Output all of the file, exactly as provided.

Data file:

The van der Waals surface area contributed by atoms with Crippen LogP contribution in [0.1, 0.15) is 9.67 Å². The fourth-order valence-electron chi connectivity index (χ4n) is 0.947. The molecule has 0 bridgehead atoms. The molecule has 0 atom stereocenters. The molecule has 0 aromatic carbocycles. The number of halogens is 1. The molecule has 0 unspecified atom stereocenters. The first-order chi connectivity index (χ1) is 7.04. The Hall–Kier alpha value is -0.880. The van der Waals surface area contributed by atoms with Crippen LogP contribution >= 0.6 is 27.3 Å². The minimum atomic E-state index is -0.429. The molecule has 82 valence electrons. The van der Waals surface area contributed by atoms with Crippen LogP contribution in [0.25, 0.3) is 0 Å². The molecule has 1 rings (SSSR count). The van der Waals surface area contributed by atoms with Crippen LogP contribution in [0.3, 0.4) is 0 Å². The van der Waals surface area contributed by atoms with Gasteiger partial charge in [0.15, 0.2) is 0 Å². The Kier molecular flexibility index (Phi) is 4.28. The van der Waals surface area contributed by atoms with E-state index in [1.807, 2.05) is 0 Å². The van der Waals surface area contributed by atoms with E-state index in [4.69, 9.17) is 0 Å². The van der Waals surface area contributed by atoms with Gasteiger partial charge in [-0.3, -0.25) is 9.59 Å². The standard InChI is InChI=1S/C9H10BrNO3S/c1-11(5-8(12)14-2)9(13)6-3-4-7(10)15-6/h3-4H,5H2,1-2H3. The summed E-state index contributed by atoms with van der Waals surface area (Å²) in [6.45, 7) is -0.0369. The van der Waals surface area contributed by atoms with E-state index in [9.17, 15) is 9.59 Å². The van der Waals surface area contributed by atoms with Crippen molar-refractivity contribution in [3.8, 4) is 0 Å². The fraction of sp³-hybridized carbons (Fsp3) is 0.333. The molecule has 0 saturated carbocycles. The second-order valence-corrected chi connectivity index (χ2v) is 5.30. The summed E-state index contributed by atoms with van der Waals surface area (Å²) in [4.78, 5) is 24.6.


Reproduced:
The van der Waals surface area contributed by atoms with Crippen LogP contribution in [0.1, 0.15) is 9.67 Å². The fourth-order valence-electron chi connectivity index (χ4n) is 0.947. The molecule has 0 bridgehead atoms. The molecule has 0 atom stereocenters. The molecule has 0 aromatic carbocycles. The number of halogens is 1. The molecule has 0 unspecified atom stereocenters. The first-order chi connectivity index (χ1) is 7.04. The Hall–Kier alpha value is -0.880. The van der Waals surface area contributed by atoms with Crippen LogP contribution >= 0.6 is 27.3 Å². The minimum atomic E-state index is -0.429. The molecule has 82 valence electrons. The van der Waals surface area contributed by atoms with Crippen LogP contribution in [0.25, 0.3) is 0 Å². The molecule has 1 rings (SSSR count). The van der Waals surface area contributed by atoms with Crippen LogP contribution in [0.3, 0.4) is 0 Å². The van der Waals surface area contributed by atoms with Gasteiger partial charge in [0.15, 0.2) is 0 Å². The Kier molecular flexibility index (Phi) is 4.28. The van der Waals surface area contributed by atoms with E-state index in [1.807, 2.05) is 0 Å². The van der Waals surface area contributed by atoms with E-state index in [4.69, 9.17) is 0 Å². The van der Waals surface area contributed by atoms with Gasteiger partial charge in [-0.3, -0.25) is 9.59 Å². The standard InChI is InChI=1S/C9H10BrNO3S/c1-11(5-8(12)14-2)9(13)6-3-4-7(10)15-6/h3-4H,5H2,1-2H3. The summed E-state index contributed by atoms with van der Waals surface area (Å²) in [6.45, 7) is -0.0369. The van der Waals surface area contributed by atoms with E-state index in [9.17, 15) is 9.59 Å². The van der Waals surface area contributed by atoms with Crippen molar-refractivity contribution in [3.8, 4) is 0 Å². The fraction of sp³-hybridized carbons (Fsp3) is 0.333. The molecule has 0 saturated carbocycles. The second-order valence-corrected chi connectivity index (χ2v) is 5.30. The summed E-state index contributed by atoms with van der Waals surface area (Å²) in [4.78, 5) is 24.6.